How significant is Internet marketing to businesses? Today, the answer to this question varies dramatically according to who is answering. For companies such as electronics company Cisco, the answer is ‘very significant’ – Cisco sell $9 million worth of hardware using the Internet each day. For fast-moving consumer goods (FMCG) companies such as Unilever the answer is ‘insignificant’ – the majority of their consumer sales will occur through traditional retail channels in response to promotional campaigns in traditional media. In 1998 advertising expenditure for Internet placed adverts was estimated at £8m, compared to £3 billion for TV and radio adverts.
Does, the relatively unimportance of the Internet to companies such as Unilever indicate that Internet marketing is of specialised interest only? We believe not, because the interesting question to ask is "how significant will Internet marketing be to businesses in the future; in 2, 5, or 10 years time?" This is the question many companies are asking themselves today, and is why it is important to understand this relatively new marketing phenomenon.
For example, Unilever is starting to use the Internet as part of brand building for its new products. In 1998 it launched its Mentadent toothpaste in the United States using traditional media campaigns and also offered samples in response to users clicking on an advert placed on health-related web sites. It received more than 40,000 requests for samples, far exceeding its expectations for this new medium. If businesses do not understand and start to apply the new marketing techniques and technology in this way, then they may not only miss an opportunity, but may even cease to exist.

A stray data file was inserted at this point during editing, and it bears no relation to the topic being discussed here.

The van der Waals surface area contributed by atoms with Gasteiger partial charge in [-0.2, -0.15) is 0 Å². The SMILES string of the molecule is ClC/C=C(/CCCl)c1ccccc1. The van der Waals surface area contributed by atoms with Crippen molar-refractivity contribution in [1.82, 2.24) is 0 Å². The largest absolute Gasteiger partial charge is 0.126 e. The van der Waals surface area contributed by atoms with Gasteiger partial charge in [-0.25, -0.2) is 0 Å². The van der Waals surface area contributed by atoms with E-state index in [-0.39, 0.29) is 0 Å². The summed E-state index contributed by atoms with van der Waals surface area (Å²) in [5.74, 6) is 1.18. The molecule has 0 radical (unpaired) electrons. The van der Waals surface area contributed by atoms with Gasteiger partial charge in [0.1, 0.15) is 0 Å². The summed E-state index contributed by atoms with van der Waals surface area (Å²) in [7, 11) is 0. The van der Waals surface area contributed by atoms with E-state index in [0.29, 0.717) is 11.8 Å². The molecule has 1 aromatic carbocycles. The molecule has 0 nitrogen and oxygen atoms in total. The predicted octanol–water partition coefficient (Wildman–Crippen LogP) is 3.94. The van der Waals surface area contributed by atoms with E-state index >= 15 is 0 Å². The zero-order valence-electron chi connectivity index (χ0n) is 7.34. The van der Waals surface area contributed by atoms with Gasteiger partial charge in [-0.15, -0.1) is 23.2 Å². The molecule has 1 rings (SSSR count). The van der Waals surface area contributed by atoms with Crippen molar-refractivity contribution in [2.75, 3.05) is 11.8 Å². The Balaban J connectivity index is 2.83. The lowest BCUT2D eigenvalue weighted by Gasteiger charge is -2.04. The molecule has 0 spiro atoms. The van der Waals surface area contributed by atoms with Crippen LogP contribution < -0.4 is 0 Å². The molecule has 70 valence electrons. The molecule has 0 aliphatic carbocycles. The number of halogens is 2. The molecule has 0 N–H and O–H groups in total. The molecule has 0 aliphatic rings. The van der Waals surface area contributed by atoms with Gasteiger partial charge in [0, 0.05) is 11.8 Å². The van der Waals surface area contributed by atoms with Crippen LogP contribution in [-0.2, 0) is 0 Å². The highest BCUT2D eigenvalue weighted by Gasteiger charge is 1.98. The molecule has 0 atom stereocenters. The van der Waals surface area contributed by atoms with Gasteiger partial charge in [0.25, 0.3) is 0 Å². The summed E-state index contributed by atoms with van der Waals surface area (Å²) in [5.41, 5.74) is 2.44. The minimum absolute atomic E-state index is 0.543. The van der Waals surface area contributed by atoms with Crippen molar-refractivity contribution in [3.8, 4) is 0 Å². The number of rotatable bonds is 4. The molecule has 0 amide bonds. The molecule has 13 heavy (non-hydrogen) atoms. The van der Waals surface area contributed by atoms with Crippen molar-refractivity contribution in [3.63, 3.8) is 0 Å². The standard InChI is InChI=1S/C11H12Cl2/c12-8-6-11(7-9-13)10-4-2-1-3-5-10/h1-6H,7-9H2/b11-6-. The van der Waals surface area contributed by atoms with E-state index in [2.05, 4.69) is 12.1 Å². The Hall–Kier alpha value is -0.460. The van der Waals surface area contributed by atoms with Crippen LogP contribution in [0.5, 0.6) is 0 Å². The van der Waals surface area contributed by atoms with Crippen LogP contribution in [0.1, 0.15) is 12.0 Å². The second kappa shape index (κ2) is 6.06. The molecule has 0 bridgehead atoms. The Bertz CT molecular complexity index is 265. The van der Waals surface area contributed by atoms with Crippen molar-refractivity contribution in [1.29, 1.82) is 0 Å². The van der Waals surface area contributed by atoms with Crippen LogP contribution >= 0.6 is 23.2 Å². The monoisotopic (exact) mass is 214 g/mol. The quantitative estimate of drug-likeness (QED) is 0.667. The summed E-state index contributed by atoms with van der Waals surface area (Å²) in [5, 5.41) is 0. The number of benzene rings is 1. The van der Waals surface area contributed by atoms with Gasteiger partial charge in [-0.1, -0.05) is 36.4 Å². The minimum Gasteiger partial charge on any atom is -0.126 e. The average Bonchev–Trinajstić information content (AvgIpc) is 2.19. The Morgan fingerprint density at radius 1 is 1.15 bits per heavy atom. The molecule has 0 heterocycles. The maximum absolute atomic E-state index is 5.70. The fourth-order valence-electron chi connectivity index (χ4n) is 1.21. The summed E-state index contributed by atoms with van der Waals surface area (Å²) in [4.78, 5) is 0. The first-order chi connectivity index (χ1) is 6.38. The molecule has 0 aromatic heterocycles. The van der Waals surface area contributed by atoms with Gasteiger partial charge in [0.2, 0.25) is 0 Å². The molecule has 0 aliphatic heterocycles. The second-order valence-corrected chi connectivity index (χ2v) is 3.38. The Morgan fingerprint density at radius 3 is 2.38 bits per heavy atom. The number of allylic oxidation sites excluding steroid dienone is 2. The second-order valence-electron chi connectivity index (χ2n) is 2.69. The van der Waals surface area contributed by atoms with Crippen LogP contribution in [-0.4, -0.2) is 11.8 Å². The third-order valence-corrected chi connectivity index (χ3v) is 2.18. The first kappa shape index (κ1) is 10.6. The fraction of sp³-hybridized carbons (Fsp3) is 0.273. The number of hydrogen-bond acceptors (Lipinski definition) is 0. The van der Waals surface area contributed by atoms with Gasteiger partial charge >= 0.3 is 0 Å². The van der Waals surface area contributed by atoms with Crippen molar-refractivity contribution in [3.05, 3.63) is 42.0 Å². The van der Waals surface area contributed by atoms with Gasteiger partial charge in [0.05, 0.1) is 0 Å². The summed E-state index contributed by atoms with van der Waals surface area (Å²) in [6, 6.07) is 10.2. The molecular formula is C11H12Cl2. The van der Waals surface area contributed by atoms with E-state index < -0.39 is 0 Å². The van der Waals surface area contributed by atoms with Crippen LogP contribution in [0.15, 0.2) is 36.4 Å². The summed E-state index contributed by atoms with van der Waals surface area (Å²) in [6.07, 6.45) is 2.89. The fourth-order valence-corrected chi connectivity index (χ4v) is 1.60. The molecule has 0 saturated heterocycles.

The media portrayal of the Internet often suggests that it is merely an alternative for traditional advertising. In fact, the Internet can be readily applied to all aspects of marketing communications and can and will need to support the entire marketing process. As we move into the new millenium, organisations will use Internet technology in the form of intranets and extranets to support the operation of the internal and external value chains.
This book will cover all the different ways in which the Internet can be used to support the marketing process. Many organisations have begun this process with the development of web sites in the form of electronic brochures introducing their organisations’ products and services, but are now enhancing them to add value to the full range of marketing functions.